First Fiverr Gig

It was very exciting to have my first Fiverr Gig over the weekend.
I really enjoyed working with tetradmal108 on their character, it was a wonderful opportunity.


The first step – design stage. Always a lot of fun.


The final stage for the simple black and white. I am really happy with how it turned out. 

It was really refreshing working on someone else’s character, capturing their ideas and bringing it to life on paper (or computer). So, hopefully I’ll have more opportunities in the future to do so.

Remembering those who came before us…

Today is Australia Day.
I have a lot of memories centred around Australia Day. The cool sea breeze catching my rose pink cheeks, the shadows cast by the great and mighty norfolk pines that protected my home town of Whyalla. The clearest memory I have is the year in which my parents took us to an Australia Day fair in the Ada Ryan Gardens (or as I called them when I was a child, the “Alderaan Gardens”).

It was a beautiful fair.
The songs, the dance, the laughter and festivity has blended together in my memories but above all I recall the happiness of the smiles. Everyone was happy through my childhood eyes, I was happy.

If you don’t know, my home town of Whyalla is an Aboriginal term, meaning “place with deep water.” My Dad told me when we walked past some beautiful aboriginal art along the main street of the town. I recall him pausing, thinking for a moment, and after much pondering he said “I think it means, “place of water.”

My happiness on Australia Day lasted for a long time. My Dad would get the day off, family activities would commence – but I was not blissfully unaware of what the day signified. How could I not be, I am — as much as I try to deny it, part of the Millennial Generation, and at school, I was drilled with how my ancestors had stolen what did not belong to them.

So, I would ask myself in my childhood mind, did this mean I did not belong anywhere?
Did this mean I did not have a home?
If I had stolen the land beneath me, I had no home. I did not belong anywhere. I could not return to the land I had come from, but I neither belonged in the land I was now in.
So therefore, where did little Kylie belong?

Where am I getting these questions from, you ask? My journals. I kept journals from when I was six. These questions live in my journals. They are quite the fascinating look into a mind of a child.

I am not sure what others of the Millennial Generation were taught in school about European Settlement in Australia, and South Australia, but I did not learn much and what I did learn was from a rather negative perspective.

What European Settlement history I learnt, I learnt from my father, and his parents, and from my mother’s mother — stories passed down through them. It was my father, while we were out hiking, who told me the tales of the great Australian Explorers who trekked across the deserts. Oh, he spun the most magnificent tales of their adventures, and their eventual fates but I revelled in such (recent) history.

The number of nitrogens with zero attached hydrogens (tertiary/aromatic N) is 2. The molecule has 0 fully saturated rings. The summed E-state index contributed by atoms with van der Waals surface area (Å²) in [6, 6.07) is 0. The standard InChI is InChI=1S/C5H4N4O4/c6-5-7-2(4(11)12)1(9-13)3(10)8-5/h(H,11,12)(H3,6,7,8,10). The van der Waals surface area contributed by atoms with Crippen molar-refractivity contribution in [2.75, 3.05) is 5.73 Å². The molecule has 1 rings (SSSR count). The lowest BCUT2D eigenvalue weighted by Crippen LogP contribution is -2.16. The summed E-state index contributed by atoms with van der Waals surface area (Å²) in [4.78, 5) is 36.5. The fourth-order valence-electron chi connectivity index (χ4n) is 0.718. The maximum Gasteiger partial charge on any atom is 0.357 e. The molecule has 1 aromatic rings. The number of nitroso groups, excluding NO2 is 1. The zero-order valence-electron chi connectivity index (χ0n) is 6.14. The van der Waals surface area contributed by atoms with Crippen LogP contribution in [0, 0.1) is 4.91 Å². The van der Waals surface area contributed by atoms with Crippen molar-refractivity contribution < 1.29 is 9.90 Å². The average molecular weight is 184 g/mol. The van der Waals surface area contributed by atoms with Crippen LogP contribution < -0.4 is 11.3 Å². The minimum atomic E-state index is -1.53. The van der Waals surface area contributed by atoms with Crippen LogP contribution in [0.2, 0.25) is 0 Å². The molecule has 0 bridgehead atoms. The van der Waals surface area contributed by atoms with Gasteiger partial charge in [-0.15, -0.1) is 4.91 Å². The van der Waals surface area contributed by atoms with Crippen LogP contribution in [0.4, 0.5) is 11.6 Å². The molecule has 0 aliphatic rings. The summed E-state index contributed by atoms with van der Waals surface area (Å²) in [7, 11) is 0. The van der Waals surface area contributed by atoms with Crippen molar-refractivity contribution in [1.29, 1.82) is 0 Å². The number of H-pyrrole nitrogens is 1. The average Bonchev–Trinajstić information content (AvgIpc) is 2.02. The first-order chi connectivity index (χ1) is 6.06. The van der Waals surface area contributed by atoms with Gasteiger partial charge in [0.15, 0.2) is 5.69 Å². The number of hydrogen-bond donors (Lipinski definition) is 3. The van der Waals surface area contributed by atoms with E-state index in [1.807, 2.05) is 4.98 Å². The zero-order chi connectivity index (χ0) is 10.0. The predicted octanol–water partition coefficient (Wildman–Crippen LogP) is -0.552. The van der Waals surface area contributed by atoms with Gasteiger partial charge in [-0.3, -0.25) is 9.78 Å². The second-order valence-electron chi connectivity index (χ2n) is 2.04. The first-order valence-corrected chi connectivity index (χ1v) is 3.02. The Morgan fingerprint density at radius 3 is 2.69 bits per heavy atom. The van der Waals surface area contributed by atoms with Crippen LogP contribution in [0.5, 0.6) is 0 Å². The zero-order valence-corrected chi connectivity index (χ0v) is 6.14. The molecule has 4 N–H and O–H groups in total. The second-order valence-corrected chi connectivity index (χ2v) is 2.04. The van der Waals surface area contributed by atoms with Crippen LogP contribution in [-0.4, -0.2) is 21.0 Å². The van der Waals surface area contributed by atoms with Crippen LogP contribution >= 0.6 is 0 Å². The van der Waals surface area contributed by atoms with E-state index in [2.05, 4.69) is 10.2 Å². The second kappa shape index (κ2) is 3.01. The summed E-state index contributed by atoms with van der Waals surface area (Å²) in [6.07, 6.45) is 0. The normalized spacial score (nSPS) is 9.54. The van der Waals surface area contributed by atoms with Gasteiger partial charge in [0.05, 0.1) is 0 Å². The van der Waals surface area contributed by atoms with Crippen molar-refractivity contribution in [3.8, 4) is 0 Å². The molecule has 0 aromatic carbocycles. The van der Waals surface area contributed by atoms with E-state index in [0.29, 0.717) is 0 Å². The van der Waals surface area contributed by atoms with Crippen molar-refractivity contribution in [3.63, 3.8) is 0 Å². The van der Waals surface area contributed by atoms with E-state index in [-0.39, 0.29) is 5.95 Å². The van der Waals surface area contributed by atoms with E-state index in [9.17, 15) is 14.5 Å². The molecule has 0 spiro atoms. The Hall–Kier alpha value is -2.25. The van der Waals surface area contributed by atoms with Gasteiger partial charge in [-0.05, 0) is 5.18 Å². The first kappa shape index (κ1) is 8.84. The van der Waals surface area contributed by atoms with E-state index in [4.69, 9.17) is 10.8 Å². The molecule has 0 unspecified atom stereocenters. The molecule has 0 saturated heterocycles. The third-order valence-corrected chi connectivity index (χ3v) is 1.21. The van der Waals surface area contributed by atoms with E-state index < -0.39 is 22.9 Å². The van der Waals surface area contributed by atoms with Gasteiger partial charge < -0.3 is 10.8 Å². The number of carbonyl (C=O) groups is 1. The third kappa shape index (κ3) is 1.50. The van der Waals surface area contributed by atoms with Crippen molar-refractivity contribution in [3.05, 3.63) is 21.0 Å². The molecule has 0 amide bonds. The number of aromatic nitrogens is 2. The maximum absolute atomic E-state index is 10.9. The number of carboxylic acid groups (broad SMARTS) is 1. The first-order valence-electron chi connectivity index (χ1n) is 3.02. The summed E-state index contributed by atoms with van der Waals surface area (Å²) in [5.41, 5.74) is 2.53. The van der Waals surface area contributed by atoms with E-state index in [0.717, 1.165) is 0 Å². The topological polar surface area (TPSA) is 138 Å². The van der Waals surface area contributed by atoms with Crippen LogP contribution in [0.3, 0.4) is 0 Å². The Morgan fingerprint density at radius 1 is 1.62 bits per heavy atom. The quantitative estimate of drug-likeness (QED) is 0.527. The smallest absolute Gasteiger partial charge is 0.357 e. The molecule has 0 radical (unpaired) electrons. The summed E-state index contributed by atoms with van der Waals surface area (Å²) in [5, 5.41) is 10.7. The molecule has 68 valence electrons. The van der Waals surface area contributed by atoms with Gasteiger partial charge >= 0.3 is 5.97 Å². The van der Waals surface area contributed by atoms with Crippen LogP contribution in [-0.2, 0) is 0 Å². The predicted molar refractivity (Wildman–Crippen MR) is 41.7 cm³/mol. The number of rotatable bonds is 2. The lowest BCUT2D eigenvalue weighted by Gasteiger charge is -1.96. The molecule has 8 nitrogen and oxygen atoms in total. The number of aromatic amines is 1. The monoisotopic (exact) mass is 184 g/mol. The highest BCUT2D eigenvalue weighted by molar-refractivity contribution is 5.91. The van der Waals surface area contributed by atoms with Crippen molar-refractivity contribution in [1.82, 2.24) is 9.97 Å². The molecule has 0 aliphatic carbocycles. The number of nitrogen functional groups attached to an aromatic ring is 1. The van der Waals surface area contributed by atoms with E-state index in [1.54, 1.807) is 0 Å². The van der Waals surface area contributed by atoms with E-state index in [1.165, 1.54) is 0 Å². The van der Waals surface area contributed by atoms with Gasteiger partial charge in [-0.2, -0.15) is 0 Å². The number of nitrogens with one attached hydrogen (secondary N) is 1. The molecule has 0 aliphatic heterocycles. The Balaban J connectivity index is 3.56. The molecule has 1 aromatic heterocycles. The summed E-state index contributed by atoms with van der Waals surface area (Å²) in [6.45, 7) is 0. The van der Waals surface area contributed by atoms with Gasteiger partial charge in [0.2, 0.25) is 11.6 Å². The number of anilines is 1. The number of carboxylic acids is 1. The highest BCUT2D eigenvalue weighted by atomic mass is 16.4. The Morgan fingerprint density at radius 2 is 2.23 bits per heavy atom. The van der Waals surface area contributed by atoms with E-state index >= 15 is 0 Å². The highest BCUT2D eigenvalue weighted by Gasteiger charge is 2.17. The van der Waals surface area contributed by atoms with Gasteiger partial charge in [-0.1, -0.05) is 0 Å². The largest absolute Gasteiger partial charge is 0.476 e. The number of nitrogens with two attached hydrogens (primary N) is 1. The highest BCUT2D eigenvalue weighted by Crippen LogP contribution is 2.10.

It was my grandmother who taught me about Douglas Mawson, she even took us kids to a Museum Exhibition all about the Australasian Antarctic Expedition. It was my grandmother who taught me about Ned Kelly, and why he became such a legend. She taught me about the Irish and why they were so badly treated, the British (and the difference between Scott’s, Irishmen, Welshmen etc.) the French, the Italians and Germans.
It was my incredible mother who introduced me to the wonders of Asia.
It was my father who let us explore the old ruins of Whyalla’s WWII base on Hammock Hill and explained why they existed, and I felt the weight of his words as though I was reading a history book.

One of my favourite stories that my Popa tells me is a tale of being a little boy, lying outside the farmhouse during the night when a thunderstorm rolled through. Despite being an author, despite my ability to imagine things beyond this realm, I cannot place myself into the shoes of that little boy, lying out on the verandah of a farmhouse after a hard day of milking cows, watching as lightning broke the sky like a shattered window and thunder rocked the very foundations of the earth beneath him.
Life for him is so far removed from life as I know it, just in two generations, that I cannot fathom what he experienced.
I cannot comprehend that my Nana’s family used a horse and cart. It fractures the reality I know, because I have known nothing but the comfort of cars.

I feel as though my generation has forgotten the harshness of Australia. How untamed it was in the era of our grandparents and their parents, how they had to carve the civilisation we take for granted out of this beautiful land.

Are we are losing our history?
I fear it is not being taught. Not handed down in tales any longer.
Sometimes history is not in the great, magnificent things done by incredible people, or the terrible, horrendous things done by those who knew no better, but it is in the simple lives of those who lived before us.
Like my great grandmother who served the far richer farmers of this region, whose toil will never really be known, but she built this nation, upon red soil, with so many others like her.
And I wish we could be taught to remember them too.


6km Walk

Today was the first time I’ve walked 6km since my knee operation.
I’ve been building up to 6km, slowly, for a few months now after I had to pretty much instantly stop all walking right after the Pichi Richi 21km walk in which I busted my knee (again).
It felt really weird having built myself up to a level of fitness for the Pichi Richi half-marathon over months of training and then suddenly doing nothing at all due to an injury.
Thankfully, my second knee operation has really helped, and now my knee is not so bothersome — indeed, exercising it helps keep the pain away.

My aim is to build up to either 10 or 12km every Saturday. It’ll be slow getting there but I now know it is possible to push my body to that limit, despite how dreadfully painful it is to do anything.

So. I have my goal set. Let’s see if I can cross the finish line.


Chronicles of the Children